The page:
June 19 2013 Latest news:
Monday, May 14, 2012
One of Norwich’s most critically acclaimed — though criminally under appreciated — bands return for a hometown gig this week. Sennen have been quietly building up a strong word of mouth following, not to mention critical cuttings to die for.
They arrive back at Norwich Arts Centre next Wednesday on the back of their third album, Lost Harmony, which has again won positive reviews.
The four-piece — made up of Larry Holmes (guitar, keys, vocals), Rich Kelleway (guitar, vocals), James Brown (drums, keys) Tim Kelleway (bass) — took their band name as a tribute to his heroes Ride, who’d released a B-side with the title in 1991.
However the name has arguably held them back as its connotations weren’t entirely relevant as the band’s interest in the 1990s ‘shoegazing’ scene, of which Ride were prime movers, was limited. But the name and the ‘shoegazing’ references stuck.
“I guess if we were savvier we would have changed our name as it was a bit misleading,” Larry now admits. “We started out quite post-rock, then decided to try and write some tunes, covered them in our usual guitar noise and sung harmonies on top.
“We’ve never been that savvy when it comes to ‘packaging’ our music. Even within the little niches that we get thrown in, we’ve never really quite fit in anywhere.”
Yet to those who listened closely, Sennen were always more adventurous than the name suggested, and Lost Harmony drives that point home.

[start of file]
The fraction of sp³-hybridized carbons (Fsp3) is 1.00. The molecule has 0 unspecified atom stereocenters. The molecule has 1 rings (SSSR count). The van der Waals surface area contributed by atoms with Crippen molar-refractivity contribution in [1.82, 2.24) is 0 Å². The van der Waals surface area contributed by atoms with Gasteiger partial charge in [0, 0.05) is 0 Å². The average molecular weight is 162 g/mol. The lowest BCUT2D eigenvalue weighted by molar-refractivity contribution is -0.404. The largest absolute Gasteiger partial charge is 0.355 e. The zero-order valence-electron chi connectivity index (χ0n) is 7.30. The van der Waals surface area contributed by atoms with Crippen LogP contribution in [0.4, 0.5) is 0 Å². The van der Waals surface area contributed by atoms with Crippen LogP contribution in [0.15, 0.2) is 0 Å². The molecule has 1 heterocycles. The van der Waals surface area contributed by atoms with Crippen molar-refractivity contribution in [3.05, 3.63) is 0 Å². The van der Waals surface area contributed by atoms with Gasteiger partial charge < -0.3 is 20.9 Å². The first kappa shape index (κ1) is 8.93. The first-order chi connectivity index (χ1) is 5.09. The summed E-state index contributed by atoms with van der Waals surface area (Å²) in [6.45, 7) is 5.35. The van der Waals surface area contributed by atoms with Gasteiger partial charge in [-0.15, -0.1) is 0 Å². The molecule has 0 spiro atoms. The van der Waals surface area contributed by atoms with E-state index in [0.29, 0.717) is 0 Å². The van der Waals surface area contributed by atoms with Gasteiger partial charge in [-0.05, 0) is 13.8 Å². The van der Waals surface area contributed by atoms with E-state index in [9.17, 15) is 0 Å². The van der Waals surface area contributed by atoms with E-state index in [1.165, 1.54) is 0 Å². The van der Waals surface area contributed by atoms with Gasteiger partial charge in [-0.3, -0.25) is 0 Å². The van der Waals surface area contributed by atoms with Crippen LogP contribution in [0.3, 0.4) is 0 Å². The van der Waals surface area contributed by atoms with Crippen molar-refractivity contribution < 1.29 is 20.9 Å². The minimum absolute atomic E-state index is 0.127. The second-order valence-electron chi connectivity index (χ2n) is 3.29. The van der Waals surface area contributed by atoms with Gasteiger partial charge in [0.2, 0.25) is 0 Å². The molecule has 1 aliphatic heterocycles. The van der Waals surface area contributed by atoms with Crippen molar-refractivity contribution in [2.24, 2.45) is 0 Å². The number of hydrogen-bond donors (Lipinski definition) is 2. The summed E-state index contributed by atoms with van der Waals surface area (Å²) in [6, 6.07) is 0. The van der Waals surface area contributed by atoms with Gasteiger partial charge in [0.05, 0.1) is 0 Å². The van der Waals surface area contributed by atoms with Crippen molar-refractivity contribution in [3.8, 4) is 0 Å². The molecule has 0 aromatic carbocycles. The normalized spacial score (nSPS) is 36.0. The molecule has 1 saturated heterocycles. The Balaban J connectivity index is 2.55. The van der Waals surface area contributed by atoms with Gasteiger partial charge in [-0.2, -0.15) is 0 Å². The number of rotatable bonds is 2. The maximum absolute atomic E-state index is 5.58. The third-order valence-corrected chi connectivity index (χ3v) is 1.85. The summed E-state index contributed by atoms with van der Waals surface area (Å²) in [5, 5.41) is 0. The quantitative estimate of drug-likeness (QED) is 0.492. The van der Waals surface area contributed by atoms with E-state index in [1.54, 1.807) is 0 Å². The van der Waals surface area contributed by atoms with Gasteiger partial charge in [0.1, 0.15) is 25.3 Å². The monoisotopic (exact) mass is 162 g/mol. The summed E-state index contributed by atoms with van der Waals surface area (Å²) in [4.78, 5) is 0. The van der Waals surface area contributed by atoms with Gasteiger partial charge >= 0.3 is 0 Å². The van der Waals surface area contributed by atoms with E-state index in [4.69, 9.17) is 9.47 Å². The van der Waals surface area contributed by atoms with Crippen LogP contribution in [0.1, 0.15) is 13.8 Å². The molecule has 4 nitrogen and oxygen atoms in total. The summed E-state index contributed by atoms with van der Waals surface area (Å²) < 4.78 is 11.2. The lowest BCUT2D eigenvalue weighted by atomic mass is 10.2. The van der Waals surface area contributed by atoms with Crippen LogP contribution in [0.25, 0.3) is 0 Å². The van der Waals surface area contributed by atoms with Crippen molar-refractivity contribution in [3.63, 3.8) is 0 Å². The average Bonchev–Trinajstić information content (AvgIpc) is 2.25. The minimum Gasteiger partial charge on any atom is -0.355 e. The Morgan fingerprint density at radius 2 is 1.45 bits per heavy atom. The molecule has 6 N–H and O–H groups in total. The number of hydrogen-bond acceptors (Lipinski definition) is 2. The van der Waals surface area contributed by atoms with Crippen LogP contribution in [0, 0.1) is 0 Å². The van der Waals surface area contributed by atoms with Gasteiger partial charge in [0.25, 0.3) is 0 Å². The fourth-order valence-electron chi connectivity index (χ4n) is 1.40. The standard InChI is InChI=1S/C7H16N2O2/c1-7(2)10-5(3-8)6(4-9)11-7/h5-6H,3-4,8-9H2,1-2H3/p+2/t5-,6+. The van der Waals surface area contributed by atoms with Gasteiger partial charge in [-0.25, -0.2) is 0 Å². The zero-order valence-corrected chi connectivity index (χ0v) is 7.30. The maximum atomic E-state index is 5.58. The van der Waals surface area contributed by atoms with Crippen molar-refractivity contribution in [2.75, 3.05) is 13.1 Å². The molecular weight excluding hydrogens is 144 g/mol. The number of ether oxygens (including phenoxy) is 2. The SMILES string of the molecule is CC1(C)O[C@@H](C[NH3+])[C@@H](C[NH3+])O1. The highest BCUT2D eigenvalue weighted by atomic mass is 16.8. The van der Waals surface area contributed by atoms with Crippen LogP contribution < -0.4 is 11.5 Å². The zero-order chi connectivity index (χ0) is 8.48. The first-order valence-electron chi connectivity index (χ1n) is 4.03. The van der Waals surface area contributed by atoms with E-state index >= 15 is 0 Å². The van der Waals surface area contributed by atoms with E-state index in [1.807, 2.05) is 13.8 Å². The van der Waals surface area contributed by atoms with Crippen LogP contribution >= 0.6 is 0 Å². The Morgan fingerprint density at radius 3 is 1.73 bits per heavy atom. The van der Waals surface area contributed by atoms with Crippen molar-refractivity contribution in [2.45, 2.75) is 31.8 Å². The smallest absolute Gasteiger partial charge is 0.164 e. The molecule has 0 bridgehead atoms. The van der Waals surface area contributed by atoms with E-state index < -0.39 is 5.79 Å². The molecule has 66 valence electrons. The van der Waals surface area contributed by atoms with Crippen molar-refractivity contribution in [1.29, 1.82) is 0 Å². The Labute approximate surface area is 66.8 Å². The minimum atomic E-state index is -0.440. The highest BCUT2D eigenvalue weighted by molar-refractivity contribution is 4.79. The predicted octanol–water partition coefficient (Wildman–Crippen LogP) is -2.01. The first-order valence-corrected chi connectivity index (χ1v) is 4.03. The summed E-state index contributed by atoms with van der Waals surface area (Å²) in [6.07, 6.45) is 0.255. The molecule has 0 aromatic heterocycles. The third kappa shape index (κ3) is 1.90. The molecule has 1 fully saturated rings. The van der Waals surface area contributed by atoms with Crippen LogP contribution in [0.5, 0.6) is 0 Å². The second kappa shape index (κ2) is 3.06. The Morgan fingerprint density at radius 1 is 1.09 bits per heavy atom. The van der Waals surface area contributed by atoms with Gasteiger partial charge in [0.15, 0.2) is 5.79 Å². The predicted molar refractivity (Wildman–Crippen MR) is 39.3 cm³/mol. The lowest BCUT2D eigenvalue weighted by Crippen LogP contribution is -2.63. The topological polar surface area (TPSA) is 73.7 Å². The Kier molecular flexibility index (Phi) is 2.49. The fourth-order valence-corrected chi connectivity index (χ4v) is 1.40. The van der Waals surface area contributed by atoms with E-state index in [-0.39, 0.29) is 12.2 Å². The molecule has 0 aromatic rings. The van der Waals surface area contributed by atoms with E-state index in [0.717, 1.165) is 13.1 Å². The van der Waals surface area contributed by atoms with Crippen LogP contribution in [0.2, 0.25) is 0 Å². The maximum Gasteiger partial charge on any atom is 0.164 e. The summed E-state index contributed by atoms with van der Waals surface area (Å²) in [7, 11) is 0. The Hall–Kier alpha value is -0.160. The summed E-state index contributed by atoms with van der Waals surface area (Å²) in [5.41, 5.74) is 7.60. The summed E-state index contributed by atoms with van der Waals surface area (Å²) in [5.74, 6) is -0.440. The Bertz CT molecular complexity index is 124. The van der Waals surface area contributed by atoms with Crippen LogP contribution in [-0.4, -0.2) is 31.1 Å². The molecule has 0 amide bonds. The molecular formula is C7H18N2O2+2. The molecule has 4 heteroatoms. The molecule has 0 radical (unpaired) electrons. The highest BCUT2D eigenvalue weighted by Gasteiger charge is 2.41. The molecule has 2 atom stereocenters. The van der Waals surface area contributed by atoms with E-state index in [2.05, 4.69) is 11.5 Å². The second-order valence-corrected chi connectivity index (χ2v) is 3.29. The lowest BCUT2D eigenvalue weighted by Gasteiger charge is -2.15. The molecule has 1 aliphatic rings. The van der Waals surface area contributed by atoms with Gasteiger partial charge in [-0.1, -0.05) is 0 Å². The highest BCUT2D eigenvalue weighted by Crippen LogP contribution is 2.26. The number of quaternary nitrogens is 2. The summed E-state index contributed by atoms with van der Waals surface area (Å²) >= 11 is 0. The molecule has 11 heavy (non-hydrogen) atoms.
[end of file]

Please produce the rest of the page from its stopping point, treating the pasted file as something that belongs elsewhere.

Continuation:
The four-piece — originally from Norwich, though three of them are now based in London and one in Nottingham — approached the album with a pleasing disregard for what was expected.
“One of the benefits of being a little band is you can do what you like,” says Larry.
The resulting tracks are more lo-fi, tinged with hints of country, taking inspirations fromNeil Young, Galaxie 500, Mercury Rev, Sparklehorse and Elliott Smith. They’re never slaves to their influences though. “We never think, ‘Let’s write a song that sounds like this genre, or this band’,” says Larry. “We just do what we get a buzz from. So we didn’t decide to make a ‘quiet’ record. It was more a natural evolution of material.”
It’s hard to imagine from its almost beatific sounds, but Lost Harmony was recorded in London’s East End during the London riots with David M. Allen, producer who has previously worked with The Cure and Depeche Mode.
Larry recalls: “During recording we would often stand on the fire exit out the back of the studio. We could see smoke rising across the city.”
It’s a pertinent metaphor for an album that offers a mix of the turbulent and the tranquil.
“This record was very much us at peace with ourselves,” Holmes reflects. “We’ve been around a while and, when you’re a band like us, who knows if this will be your last record? But that just made the whole time we were recording a joy. I think it’s probably the happiest we’ve been as a band.
“There was nothing forced or difficult musically. I don’t think we’ve ever grown out of noise but, at the same time, we’ve gotten more open to our love of popular song.”
■ Sennen play Norwich Arts Centre on May 16
■ Lost Harmony is out now.
■ Further listening: sennen.org.uk